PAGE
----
Pretty, shiny cars, and good ol’-fashioned racing.
Since neither of us are exactly pros at racing games, it was with some trepidation that we approached Need for Speed: Hot Pursuit at EA’s 2010 pre-TGS showcase. We needn’t have feared.
Criterion’s Hot Pursuit is supposed to be something of a throw-back – the third of it’s kind (well, discounting the at least a dozen other NFS titles). And while it’s still about exotic cars you’d never actually afford to drive, the focus has shifted to racing, chasing, and being a competitive ass.
Racing-wise, the controls handled smoothly. Though not a veteran of the racing circuit, it only took a few minutes for us to learn the ropes. You choose one of two modes: You can either drive as a racer, or as a cop. Obviously, as a racer, you need to go as fast as you can without running into obstacles. But as the cop? You get several tools to use in pursuit of those racer-punks, including spike strips, police blockades, and helicopter (helicopter!?) back-up. The classic way to stop offenders was to simply bump into them until they crashed. Fun: 1, Public Safety: 0.
Both cop and racer roles seem to deliver what they need to. The racing is accessible high speed action yet, forgivingly, it will put you back on track if you happen to crash and burn (I managed to smash up the car and still come in first). Meanwhile in the cop mode, chasing is a big change from racing, and when you deplete that last health point of your quarry, the crunchy destruction of the crash is very satisfying.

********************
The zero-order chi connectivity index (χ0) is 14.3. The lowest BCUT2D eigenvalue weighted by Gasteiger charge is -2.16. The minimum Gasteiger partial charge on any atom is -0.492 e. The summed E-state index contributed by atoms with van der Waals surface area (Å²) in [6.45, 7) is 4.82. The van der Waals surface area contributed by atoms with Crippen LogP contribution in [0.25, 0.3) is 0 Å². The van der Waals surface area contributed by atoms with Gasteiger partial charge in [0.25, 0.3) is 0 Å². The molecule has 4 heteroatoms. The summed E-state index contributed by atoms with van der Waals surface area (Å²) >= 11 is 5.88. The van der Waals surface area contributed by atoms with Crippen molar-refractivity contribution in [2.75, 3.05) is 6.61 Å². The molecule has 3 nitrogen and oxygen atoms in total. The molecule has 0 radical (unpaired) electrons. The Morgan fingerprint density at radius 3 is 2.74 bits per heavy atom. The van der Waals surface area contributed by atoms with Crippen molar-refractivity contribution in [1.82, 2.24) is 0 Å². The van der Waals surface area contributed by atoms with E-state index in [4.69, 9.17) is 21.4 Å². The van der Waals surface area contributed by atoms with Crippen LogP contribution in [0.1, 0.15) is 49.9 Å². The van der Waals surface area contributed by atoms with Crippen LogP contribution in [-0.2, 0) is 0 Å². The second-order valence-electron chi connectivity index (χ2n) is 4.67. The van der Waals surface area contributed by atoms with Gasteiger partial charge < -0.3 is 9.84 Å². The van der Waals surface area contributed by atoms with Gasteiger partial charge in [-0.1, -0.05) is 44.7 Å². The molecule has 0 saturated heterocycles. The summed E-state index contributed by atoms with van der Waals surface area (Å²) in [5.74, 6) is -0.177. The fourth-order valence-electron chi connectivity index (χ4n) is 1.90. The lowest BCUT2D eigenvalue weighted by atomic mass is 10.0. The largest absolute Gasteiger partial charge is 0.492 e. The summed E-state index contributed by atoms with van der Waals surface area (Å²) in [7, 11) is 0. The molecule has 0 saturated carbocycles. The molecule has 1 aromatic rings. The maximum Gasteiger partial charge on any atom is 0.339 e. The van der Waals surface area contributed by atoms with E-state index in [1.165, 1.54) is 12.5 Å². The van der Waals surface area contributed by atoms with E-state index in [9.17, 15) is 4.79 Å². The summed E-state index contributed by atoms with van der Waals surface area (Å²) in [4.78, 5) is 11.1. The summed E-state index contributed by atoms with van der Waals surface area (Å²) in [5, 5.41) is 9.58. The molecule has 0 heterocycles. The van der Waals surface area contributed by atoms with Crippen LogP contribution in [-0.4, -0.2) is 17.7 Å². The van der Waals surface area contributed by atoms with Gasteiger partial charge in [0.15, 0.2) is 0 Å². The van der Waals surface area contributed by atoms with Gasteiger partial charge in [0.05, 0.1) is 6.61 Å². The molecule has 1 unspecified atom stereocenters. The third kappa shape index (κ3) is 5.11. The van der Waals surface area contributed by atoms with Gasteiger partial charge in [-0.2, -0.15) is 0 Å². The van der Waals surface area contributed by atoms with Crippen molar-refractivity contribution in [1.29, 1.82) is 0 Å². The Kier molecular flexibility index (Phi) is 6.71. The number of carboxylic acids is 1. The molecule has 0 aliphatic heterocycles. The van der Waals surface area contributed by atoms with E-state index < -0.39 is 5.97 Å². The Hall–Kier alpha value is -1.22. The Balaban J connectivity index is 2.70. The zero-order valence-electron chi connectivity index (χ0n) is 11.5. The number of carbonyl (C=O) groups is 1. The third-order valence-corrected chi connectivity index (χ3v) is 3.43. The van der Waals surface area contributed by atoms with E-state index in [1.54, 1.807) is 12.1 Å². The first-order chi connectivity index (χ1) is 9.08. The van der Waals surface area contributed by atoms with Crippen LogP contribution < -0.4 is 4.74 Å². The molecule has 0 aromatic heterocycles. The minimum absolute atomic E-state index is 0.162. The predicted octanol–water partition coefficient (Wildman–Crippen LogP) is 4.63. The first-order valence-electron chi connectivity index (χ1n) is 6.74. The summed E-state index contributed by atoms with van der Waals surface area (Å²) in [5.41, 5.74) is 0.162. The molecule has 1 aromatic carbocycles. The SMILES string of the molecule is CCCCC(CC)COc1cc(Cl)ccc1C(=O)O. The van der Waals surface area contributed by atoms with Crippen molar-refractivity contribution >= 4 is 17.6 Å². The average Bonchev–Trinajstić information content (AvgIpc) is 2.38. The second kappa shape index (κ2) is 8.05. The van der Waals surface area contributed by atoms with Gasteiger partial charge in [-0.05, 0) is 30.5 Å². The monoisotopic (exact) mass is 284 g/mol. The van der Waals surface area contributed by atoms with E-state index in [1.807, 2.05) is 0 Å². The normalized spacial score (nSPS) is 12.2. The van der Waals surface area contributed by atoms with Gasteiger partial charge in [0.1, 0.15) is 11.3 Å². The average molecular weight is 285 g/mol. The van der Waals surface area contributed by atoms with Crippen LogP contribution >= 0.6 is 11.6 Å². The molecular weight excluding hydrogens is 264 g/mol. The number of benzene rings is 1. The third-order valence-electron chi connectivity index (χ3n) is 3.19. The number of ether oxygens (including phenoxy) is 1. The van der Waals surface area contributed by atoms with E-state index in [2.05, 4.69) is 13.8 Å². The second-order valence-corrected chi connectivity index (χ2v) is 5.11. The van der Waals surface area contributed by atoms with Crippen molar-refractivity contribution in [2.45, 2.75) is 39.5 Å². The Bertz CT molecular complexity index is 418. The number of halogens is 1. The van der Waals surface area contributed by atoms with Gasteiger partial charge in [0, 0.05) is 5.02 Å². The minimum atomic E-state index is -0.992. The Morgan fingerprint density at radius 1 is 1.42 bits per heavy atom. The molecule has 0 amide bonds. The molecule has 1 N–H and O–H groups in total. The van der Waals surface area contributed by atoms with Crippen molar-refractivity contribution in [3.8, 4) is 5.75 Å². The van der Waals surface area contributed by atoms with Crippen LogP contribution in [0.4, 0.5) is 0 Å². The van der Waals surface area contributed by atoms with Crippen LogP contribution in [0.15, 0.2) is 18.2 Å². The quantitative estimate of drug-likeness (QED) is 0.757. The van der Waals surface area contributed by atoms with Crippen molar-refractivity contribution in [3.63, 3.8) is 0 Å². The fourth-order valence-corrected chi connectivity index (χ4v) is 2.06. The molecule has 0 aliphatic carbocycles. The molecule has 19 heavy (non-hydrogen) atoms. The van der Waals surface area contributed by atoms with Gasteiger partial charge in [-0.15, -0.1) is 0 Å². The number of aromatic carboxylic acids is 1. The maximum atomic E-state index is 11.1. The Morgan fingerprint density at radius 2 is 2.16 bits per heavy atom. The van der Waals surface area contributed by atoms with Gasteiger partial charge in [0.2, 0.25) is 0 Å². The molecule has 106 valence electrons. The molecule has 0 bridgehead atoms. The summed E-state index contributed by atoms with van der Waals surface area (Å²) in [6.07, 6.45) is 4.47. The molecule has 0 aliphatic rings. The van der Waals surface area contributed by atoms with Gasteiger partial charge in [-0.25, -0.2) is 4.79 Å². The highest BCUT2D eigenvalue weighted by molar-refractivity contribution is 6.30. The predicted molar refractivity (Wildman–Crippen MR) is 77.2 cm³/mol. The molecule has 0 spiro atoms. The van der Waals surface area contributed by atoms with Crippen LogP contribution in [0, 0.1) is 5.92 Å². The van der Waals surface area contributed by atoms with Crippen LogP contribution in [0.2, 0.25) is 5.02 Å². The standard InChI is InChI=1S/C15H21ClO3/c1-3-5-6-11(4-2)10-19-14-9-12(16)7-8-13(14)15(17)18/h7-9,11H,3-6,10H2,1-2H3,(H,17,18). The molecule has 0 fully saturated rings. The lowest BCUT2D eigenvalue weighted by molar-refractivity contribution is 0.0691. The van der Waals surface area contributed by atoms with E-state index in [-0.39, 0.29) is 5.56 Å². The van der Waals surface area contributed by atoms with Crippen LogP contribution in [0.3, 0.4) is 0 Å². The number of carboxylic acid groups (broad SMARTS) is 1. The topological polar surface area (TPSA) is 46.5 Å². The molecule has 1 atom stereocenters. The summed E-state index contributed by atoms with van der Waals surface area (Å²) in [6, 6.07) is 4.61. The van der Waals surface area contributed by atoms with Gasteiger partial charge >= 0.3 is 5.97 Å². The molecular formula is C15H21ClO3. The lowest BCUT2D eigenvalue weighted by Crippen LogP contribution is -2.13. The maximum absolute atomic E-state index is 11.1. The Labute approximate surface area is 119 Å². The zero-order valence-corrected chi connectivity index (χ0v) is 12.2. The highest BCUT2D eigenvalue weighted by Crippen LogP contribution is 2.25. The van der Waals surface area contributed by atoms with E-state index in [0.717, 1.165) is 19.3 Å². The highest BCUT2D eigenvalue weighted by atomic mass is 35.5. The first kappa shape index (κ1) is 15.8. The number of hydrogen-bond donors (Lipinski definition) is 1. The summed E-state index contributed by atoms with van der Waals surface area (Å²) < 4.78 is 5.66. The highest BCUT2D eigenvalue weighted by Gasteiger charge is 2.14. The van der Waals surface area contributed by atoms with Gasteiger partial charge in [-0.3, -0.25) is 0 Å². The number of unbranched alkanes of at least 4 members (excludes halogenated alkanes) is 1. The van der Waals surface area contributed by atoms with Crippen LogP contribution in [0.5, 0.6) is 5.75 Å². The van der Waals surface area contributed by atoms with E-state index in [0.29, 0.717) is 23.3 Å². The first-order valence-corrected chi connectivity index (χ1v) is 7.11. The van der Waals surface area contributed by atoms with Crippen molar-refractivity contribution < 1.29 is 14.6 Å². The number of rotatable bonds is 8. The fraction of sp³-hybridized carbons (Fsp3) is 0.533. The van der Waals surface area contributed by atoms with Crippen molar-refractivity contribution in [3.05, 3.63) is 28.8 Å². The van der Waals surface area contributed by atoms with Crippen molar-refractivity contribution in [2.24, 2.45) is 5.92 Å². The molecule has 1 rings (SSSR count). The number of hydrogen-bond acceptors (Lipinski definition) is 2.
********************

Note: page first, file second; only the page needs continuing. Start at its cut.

Graphically, the cars are outstanding. Sleek, glossy exteriors, they reflected the landscape around them. You could spot trees, hills, oncoming cop cars … all sorts of objects.
Yet above all else, Criterion is aggressively shilling this game’s “Autolog” where stats on all your friends’ victories and times are stored. The Autolog kind of resembled a Facebook wall in a way with a feed about what your friends are doing and setting places where you can store in-game photos, and there are even recommended races for you to join. The PR people might be over-selling it a little, but it’ll be a great one for the obsessively competitive types.
Need for Speed: Hot Pursuit will be available on November 16 for the Xbox, PS3, and the PC.
TGS 2010 reporting is done jointly by Fintan Monaghan and Lisa Gay.
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